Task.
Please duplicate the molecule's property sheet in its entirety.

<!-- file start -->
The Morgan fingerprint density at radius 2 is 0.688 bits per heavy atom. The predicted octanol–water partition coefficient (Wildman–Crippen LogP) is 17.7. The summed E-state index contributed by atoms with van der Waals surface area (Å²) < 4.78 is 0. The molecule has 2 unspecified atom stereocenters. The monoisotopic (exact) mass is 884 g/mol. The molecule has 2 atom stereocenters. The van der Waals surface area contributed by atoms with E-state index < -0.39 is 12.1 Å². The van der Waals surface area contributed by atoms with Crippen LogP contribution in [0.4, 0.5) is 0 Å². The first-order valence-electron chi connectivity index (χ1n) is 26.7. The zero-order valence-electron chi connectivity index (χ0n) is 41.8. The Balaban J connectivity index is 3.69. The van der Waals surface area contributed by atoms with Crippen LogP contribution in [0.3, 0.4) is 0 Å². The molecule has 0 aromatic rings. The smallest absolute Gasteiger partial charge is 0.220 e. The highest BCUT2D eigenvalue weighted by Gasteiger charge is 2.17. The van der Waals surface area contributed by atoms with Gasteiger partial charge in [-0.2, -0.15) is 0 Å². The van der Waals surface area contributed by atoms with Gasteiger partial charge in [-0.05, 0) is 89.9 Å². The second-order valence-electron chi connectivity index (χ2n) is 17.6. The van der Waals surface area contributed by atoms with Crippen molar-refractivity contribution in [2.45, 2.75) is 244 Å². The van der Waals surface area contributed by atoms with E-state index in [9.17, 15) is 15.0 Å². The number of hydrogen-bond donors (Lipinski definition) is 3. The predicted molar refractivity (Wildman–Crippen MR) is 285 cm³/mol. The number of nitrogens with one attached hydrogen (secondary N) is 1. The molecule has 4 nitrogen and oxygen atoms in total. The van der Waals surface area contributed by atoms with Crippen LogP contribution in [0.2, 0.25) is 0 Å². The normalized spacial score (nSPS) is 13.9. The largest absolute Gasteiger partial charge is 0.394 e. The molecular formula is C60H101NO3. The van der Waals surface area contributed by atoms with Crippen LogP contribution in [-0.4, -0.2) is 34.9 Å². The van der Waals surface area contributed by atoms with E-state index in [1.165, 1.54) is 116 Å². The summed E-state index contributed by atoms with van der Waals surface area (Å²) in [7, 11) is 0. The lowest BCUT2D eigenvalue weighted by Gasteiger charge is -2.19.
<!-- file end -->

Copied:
The Morgan fingerprint density at radius 2 is 0.688 bits per heavy atom. The predicted octanol–water partition coefficient (Wildman–Crippen LogP) is 17.7. The summed E-state index contributed by atoms with van der Waals surface area (Å²) < 4.78 is 0. The molecule has 2 unspecified atom stereocenters. The monoisotopic (exact) mass is 884 g/mol. The molecule has 2 atom stereocenters. The van der Waals surface area contributed by atoms with E-state index < -0.39 is 12.1 Å². The van der Waals surface area contributed by atoms with Crippen LogP contribution in [0.4, 0.5) is 0 Å². The first-order valence-electron chi connectivity index (χ1n) is 26.7. The zero-order valence-electron chi connectivity index (χ0n) is 41.8. The Balaban J connectivity index is 3.69. The van der Waals surface area contributed by atoms with Crippen LogP contribution in [0.3, 0.4) is 0 Å². The molecule has 0 aromatic rings. The smallest absolute Gasteiger partial charge is 0.220 e. The highest BCUT2D eigenvalue weighted by Gasteiger charge is 2.17. The van der Waals surface area contributed by atoms with Gasteiger partial charge in [-0.2, -0.15) is 0 Å². The van der Waals surface area contributed by atoms with Gasteiger partial charge in [-0.05, 0) is 89.9 Å². The second-order valence-electron chi connectivity index (χ2n) is 17.6. The van der Waals surface area contributed by atoms with Crippen molar-refractivity contribution in [2.45, 2.75) is 244 Å². The van der Waals surface area contributed by atoms with E-state index in [9.17, 15) is 15.0 Å². The number of hydrogen-bond donors (Lipinski definition) is 3. The predicted molar refractivity (Wildman–Crippen MR) is 285 cm³/mol. The number of nitrogens with one attached hydrogen (secondary N) is 1. The molecule has 4 nitrogen and oxygen atoms in total. The van der Waals surface area contributed by atoms with Crippen LogP contribution in [0.2, 0.25) is 0 Å². The normalized spacial score (nSPS) is 13.9. The largest absolute Gasteiger partial charge is 0.394 e. The molecular formula is C60H101NO3. The van der Waals surface area contributed by atoms with Crippen LogP contribution in [-0.4, -0.2) is 34.9 Å². The van der Waals surface area contributed by atoms with E-state index in [1.165, 1.54) is 116 Å². The summed E-state index contributed by atoms with van der Waals surface area (Å²) in [7, 11) is 0. The lowest BCUT2D eigenvalue weighted by Gasteiger charge is -2.19.